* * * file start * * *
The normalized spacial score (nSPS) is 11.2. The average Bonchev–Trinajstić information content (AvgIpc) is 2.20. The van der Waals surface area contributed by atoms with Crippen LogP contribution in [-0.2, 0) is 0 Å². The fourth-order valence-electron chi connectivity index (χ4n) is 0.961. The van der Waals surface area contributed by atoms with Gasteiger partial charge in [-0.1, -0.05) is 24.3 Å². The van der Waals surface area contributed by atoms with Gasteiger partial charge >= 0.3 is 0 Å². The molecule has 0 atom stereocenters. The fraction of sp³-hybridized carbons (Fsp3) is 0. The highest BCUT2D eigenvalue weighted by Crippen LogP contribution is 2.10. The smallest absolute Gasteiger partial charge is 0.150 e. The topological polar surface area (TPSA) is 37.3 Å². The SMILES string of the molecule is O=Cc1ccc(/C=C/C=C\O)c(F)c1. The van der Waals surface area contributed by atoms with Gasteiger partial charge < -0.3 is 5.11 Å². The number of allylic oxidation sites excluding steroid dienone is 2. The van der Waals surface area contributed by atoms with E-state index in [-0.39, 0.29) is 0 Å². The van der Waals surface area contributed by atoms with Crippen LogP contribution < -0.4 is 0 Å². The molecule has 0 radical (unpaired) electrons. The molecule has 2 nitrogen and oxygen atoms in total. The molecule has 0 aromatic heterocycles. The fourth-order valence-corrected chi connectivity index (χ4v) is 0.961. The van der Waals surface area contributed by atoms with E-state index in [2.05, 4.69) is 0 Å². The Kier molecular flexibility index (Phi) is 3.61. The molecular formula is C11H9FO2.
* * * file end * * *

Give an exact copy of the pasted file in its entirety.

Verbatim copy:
The normalized spacial score (nSPS) is 11.2. The average Bonchev–Trinajstić information content (AvgIpc) is 2.20. The van der Waals surface area contributed by atoms with Crippen LogP contribution in [-0.2, 0) is 0 Å². The fourth-order valence-electron chi connectivity index (χ4n) is 0.961. The van der Waals surface area contributed by atoms with Gasteiger partial charge in [-0.1, -0.05) is 24.3 Å². The van der Waals surface area contributed by atoms with Gasteiger partial charge >= 0.3 is 0 Å². The molecule has 0 atom stereocenters. The fraction of sp³-hybridized carbons (Fsp3) is 0. The highest BCUT2D eigenvalue weighted by Crippen LogP contribution is 2.10. The smallest absolute Gasteiger partial charge is 0.150 e. The topological polar surface area (TPSA) is 37.3 Å². The SMILES string of the molecule is O=Cc1ccc(/C=C/C=C\O)c(F)c1. The van der Waals surface area contributed by atoms with Gasteiger partial charge < -0.3 is 5.11 Å². The number of allylic oxidation sites excluding steroid dienone is 2. The van der Waals surface area contributed by atoms with E-state index in [-0.39, 0.29) is 0 Å². The van der Waals surface area contributed by atoms with Crippen LogP contribution < -0.4 is 0 Å². The molecule has 0 radical (unpaired) electrons. The molecule has 2 nitrogen and oxygen atoms in total. The molecule has 0 aromatic heterocycles. The fourth-order valence-corrected chi connectivity index (χ4v) is 0.961. The van der Waals surface area contributed by atoms with E-state index in [2.05, 4.69) is 0 Å². The Kier molecular flexibility index (Phi) is 3.61. The molecular formula is C11H9FO2.